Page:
Have you listened to a recording of yourself speaking? Many people – especially but not only younger people – either avoid doing this, or hate the sound of their own recorded voice.
Nowadays, however, it is very likely that we will be heard in a recorded or electronic form by many people – especially during this COVID 19 period of restricted movement and a ban on meeting people in person. So it is time to take control of how you sound when you speak.
There are two main areas of your speech which you might want to consider. One is your accent – how you pronounce words. The other is your interpretation of what you say: do you raise and lower your voice to make some parts of what you say more interesting? Do you speed up or slow down at times? Do you use “fillers” such as “eh?”, “emm”, “like”, “you know”, “sort of thing”, “hmm”, “right” – ?
Generally, variety makes people – our listeners, in this case – more interested. Young people often speak in a monotone (one pitch, one speed, no interpretation) when answering questions asked by adults, but (a) this is a phase which you might leave behind when you leave school [I do hope so!]; and (b) it doesn’t have to be this way! You choose how you speak.
Accent. Each one of us has an accent. Accents are neither “good” nor “bad” but they can have a remarkably strong effect on those who hear them. Especially in the United Kingdom, your accent may lead someone to think better or worse of you. It’s not a rational thing, but it does still occur. Thank goodness, it happens less than it used to do – say, in the first half of the 20th century – but be aware that how you pronounce words can alter the way people think of you.
So: first of all, make a recording of yourself. Using your phone might be the easiest way of doing this, or perhaps you can use a computer’s built-in microphone. I suggest you make at least TWO recordings – one of yourself reading something, and the other of yourself talking as if to a friend about something that really interests you. Try to make your recordings at least one minute long in each case.
Now listen to them.
Accent: do you like the way you pronounce the words when you’re reading aloud? If you do, that’s fine; if you don’t, try to identify what you don’t like about it, and practise changing that. Listen carefully and try to pinpoint exactly what it is that you don’t like. It will usually be a vowel sound – a, e, i, o, u – or a combination of these. Consonants – the rest of the letters in the alphabet – are generally either sounded or not sounded; they are not open to as much variation in accents as the vowel sounds are. One consonant-related point that can arouse really strong feelings in listeners however is the sound of “t” or “tt”. Do you pronounce the “t” in “party”, or the “tt” in “letter”? Some speakers replace those with a slight pause (known as the glottal stop) – saying “par’y” and “le’er”. This drives some listeners mad! Others consider that it shows the speaker is part of a particular group. In fact your accent can often be used to show your loyalty to a particular group: if people have similar ways of pronouncing words, it can be a strong bond between them.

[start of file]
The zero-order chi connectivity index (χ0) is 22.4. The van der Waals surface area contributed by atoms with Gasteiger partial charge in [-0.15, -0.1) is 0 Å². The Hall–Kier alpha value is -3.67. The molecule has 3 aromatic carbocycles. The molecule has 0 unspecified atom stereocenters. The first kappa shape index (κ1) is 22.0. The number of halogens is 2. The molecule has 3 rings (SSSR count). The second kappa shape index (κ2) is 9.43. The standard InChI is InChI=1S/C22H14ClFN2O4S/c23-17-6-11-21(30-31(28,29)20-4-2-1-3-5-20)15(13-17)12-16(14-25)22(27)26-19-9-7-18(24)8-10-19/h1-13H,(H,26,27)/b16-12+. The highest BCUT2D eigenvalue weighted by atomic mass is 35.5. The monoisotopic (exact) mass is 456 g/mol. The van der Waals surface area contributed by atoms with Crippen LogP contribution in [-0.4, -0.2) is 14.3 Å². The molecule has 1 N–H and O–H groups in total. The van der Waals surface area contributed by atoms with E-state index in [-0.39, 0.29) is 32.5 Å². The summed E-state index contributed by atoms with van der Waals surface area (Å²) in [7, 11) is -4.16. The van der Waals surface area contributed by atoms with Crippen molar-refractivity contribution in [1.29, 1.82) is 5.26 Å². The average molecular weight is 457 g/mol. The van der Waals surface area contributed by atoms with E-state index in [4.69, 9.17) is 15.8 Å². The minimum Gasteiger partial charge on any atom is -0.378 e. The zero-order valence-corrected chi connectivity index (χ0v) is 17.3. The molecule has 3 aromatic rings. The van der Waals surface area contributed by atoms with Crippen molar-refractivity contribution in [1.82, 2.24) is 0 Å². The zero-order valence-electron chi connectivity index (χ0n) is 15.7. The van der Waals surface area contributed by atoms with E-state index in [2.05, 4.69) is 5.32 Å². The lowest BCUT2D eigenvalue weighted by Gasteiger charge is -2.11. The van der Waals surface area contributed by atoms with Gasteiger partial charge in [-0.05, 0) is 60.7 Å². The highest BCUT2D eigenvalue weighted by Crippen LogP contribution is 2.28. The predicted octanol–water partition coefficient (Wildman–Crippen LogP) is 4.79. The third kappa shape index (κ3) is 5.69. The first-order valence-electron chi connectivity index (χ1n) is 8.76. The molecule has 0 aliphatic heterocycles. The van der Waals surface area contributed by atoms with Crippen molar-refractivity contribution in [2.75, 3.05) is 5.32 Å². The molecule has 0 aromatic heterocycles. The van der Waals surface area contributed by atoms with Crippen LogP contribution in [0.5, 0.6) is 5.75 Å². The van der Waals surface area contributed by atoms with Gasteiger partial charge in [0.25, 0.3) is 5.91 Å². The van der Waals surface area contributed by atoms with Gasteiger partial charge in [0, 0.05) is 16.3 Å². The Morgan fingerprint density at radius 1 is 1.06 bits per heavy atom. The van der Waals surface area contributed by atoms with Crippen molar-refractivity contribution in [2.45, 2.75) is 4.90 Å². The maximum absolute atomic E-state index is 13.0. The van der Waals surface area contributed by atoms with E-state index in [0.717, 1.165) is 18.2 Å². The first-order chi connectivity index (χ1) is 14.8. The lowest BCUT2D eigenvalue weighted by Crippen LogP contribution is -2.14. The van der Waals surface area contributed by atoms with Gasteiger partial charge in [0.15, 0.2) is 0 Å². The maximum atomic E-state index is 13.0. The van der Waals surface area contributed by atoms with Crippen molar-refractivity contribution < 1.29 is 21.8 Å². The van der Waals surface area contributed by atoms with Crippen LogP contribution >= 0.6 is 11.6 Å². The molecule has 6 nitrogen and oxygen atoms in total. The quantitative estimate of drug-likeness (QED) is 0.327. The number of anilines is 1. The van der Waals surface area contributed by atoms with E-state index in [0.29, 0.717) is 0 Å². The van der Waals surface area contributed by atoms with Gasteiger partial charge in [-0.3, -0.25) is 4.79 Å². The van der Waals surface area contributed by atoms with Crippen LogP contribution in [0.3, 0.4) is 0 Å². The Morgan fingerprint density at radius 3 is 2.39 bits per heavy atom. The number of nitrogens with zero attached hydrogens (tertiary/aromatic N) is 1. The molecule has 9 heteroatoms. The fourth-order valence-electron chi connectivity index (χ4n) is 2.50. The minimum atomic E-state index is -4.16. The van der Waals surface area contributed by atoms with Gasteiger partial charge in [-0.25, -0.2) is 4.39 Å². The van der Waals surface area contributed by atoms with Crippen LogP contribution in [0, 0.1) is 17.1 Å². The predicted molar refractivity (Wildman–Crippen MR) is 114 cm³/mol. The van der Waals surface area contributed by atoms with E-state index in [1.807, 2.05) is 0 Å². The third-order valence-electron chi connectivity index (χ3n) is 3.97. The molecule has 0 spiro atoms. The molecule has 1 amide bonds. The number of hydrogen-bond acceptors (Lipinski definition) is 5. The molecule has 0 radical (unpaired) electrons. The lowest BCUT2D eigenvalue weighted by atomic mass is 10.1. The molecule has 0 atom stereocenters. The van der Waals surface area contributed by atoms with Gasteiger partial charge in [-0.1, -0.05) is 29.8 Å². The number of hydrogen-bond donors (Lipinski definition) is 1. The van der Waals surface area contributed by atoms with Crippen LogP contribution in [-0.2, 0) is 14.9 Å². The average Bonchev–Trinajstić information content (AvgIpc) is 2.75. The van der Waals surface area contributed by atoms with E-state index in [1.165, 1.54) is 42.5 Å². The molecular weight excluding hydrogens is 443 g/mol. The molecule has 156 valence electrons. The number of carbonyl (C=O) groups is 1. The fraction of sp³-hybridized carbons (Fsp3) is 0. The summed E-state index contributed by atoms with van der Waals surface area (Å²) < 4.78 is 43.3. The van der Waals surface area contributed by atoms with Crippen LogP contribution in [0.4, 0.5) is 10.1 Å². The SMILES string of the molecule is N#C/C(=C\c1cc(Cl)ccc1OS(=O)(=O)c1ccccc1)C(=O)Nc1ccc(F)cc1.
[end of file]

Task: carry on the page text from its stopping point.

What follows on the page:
If you don’t like the way you pronounce words but are struggling to change it, think of someone who speaks in a way you admire. Listen carefully to recordings of that person, and try to imitate the way they pronounce their vowel sounds.
Remember, however: the MOST IMPORTANT THING about how you speak is not your accent – it is that you speak CLEARLY. Especially now that English is the language most commonly spoken as a second language, and now that it is so widely used in contexts such as business, academic study, entertainment and social media, we owe it to one another to speak English in a way that as many people as possible can understand – that is, CLEARLY.
Interpretation: I said earlier that young people can go through a phase of replying to adults’ questions in a monotone – that is, with no variety. Giving some interpretation to how you speak means that other people are more likely to listen to you, and more likely to consider what you say.
Firstly, speak as though you’re interested in what you’re saying. After all, if you don’t find it interesting, why should you expect anyone else to find it interesting?
Give your listener clues to the important parts of what you’re saying by – for example – slowing down. You might show excitement by speeding up, or by getting louder – or both! If you want someone to listen really closely, and perhaps to suggest that something is a secret between you, speak more quietly. (You might have to slow down, too.)
Don’t run all your words together when you speak. Use pauses every now and again to allow what you’ve just said to “sink in”. These don’t have to be long pauses, but they will make a difference.
And listen – in your second recording (and also listen to yourself when you’re actually speaking to someone) – for those fillers. What’s the matter with “aye?” or “right?” or “ok?” or “mm-hm?” or “like” or “you know?” – ? Well, nothing, in themselves – but once a listener realises that that is your go-to filler, there is every chance that he or she will miss the meaning of what you’re trying to say, because (s)he’ll be too busy waiting for the next “aye?” or “right?” or “ok?” or … . You get the message!
Now make sure your listeners get your message, too!